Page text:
Photographer's image gift to families of dying children
Rhiannon lost her mother to suicide when she was just four years old.
All she has left of her are photographs, and they are incredibly important to her.
Now aged 27, Rhiannon Treen-Jones wants to give others the gift of images to remember their loved ones, and does photo shoots with both terminally ill children and stillborn babies.
She does the work for free for families, through charitable organisations.
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Rhiannon began working with Butterfly Wishes, who organise photo shoots with ill children, after her cousin was diagnosed with leukaemia.
Although he is now in remission, Rhiannon, who lives in Cardiff but is originally from Devon, explained, "Not every story's going to end the same as Jaydon's."
"It does take a toll but it doesn't, because I know I'm helping people", she said, speaking of her work.
"My own life experiences have taught me that at the end of the day everyone only has photos or videos left."
Organising a photo shoot with a stillborn baby or infant who dies at only a few days old is something that has to be handled sensitively.
Rhiannon, who also works with charity Remember My Baby, explained that she often meets the parents at the hospital, and is mindful of how to speak and act.
"To me, that's still their child. That child is their baby, and is everything to them," she said.
"I'm there just to give them their memories."
Rhiannon took photographs of Jessica Western's daughter Macie last year, after she died at 19 days old.
Jessica, 21, said it helped to have pictures with her baby, not just of Macie alone, and added that the photos she took herself just did not measure up to Rhiannon's.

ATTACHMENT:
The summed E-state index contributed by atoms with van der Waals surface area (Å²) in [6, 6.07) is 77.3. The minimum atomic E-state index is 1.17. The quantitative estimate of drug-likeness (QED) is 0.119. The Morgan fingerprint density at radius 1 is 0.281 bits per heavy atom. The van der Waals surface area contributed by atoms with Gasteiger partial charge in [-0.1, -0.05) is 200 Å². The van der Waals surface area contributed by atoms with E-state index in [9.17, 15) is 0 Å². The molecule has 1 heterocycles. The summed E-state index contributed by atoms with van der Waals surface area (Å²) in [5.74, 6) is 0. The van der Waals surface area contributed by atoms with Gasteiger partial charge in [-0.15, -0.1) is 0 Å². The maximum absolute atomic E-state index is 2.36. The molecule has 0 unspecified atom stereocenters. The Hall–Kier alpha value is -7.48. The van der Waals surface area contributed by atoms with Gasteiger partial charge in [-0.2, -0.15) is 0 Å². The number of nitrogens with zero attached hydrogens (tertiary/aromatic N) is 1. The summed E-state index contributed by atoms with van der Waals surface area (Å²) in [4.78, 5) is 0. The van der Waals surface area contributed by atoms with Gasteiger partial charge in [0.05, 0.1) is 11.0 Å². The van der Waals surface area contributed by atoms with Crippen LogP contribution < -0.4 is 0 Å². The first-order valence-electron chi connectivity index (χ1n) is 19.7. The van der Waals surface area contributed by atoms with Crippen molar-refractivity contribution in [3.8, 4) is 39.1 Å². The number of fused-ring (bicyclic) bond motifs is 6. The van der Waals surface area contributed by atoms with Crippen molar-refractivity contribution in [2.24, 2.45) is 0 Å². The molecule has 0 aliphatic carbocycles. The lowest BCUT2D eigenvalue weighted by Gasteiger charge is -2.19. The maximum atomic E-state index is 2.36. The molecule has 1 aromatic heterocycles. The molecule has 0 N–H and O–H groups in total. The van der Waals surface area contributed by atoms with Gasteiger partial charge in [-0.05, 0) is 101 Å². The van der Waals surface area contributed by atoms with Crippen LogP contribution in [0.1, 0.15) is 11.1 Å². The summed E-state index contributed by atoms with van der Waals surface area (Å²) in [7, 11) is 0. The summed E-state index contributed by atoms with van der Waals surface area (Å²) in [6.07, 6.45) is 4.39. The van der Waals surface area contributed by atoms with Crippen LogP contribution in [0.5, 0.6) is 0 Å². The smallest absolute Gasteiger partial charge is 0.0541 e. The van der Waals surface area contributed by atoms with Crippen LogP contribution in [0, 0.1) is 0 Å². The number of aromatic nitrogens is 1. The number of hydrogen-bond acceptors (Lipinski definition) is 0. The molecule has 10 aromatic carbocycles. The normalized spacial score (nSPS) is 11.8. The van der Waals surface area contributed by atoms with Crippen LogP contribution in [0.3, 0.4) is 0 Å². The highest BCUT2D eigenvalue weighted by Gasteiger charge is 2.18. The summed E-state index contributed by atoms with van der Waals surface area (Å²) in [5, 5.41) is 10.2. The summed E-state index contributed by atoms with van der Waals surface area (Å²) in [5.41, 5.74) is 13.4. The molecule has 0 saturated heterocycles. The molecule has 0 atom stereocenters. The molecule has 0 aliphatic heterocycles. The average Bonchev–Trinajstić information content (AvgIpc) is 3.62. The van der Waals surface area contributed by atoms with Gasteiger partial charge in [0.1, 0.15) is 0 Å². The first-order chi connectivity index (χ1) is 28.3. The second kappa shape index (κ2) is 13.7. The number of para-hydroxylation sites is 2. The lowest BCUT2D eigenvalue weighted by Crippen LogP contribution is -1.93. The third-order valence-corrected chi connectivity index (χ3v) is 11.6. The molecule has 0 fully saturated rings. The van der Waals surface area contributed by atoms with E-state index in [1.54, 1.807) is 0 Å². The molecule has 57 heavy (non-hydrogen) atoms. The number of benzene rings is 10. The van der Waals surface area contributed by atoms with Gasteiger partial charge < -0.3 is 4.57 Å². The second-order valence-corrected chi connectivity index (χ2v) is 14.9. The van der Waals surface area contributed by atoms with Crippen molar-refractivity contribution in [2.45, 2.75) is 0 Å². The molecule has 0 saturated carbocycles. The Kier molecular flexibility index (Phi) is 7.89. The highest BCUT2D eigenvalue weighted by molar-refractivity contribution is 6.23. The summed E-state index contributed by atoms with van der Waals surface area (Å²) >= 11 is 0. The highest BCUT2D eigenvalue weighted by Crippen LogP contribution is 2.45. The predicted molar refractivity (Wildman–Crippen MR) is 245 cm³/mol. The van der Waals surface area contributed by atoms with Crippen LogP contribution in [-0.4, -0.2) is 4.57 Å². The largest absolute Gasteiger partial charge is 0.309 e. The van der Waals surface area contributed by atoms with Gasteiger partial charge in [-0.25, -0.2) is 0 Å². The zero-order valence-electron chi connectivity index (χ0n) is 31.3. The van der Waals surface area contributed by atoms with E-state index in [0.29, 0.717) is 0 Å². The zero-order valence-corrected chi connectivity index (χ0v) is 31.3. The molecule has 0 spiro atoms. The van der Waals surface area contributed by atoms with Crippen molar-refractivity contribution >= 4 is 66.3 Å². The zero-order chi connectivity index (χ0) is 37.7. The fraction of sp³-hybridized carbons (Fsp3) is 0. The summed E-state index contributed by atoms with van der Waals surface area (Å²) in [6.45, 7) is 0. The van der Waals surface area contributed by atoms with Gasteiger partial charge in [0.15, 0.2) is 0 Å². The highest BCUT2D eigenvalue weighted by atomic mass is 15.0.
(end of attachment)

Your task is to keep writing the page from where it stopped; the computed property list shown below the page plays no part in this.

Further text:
"The pictures we've got are lovely," Jessica said.
"At the time I didn't take many pictures of her, because obviously on our phones they weren't best quality."
Erica Stewart, Bereavement Support and Awareness Specialist at Sands, the stillbirth and neonatal death charity, explained that experiencing the death of a baby was something that no one could be prepared for.
"You've got no point of reference, you don't really know what you want or need," he said.
Ms Stewart said some parents had told her that they struggled to remember what their baby's face looked like and had been very thankful to have photos to look at months and years later.
"The only memories bereaved parents have are those that are created in hospital," she explained, adding that the process of creating memories of their baby can help some parents cope with what has happened.
Ms Stewart emphasises that good, sensitive bereavement care is key after the death of a baby and that the decisions to create memories is a personal choice - there is no right or wrong.
"Our viewpoint is that all parents must be offered informed genuine choices and time to reflect and make their own decisions," she said.
Alongside her work with stillborn babies and ill children, Rhiannon creates memory boxes for the families of those who have taken their own lives, sometimes editing the deceased into group photos.
"I have put together photos of people who have taken their own life and I have a little cry about it and make sure I know it's okay to cry, it's okay to feel whatever I need to feel for it," she explained.
"When I go and hand this photo to a family and they either cry or they're so thankful, that's all I do it for.
"That's all that needs to be done - a thank you - and I know I've given everything I can to them."
Lisa Noman lost her son Andrew to suicide, and Rhiannon edited a group photograph to add him in.
Lisa said the picture was "priceless" to her as it had given her "extra memories to cherish by making me a photo that I always wanted but never had taken while Andrew was here".
She added: "Each photo she has taken takes pride in my home. Everlasting memories."
Information and advice
If you or someone you know is struggling with issues raised by this story, find support through BBC Action Line.
If you have been affected by stillbirth or neonatal death, the following organisations might be able to help: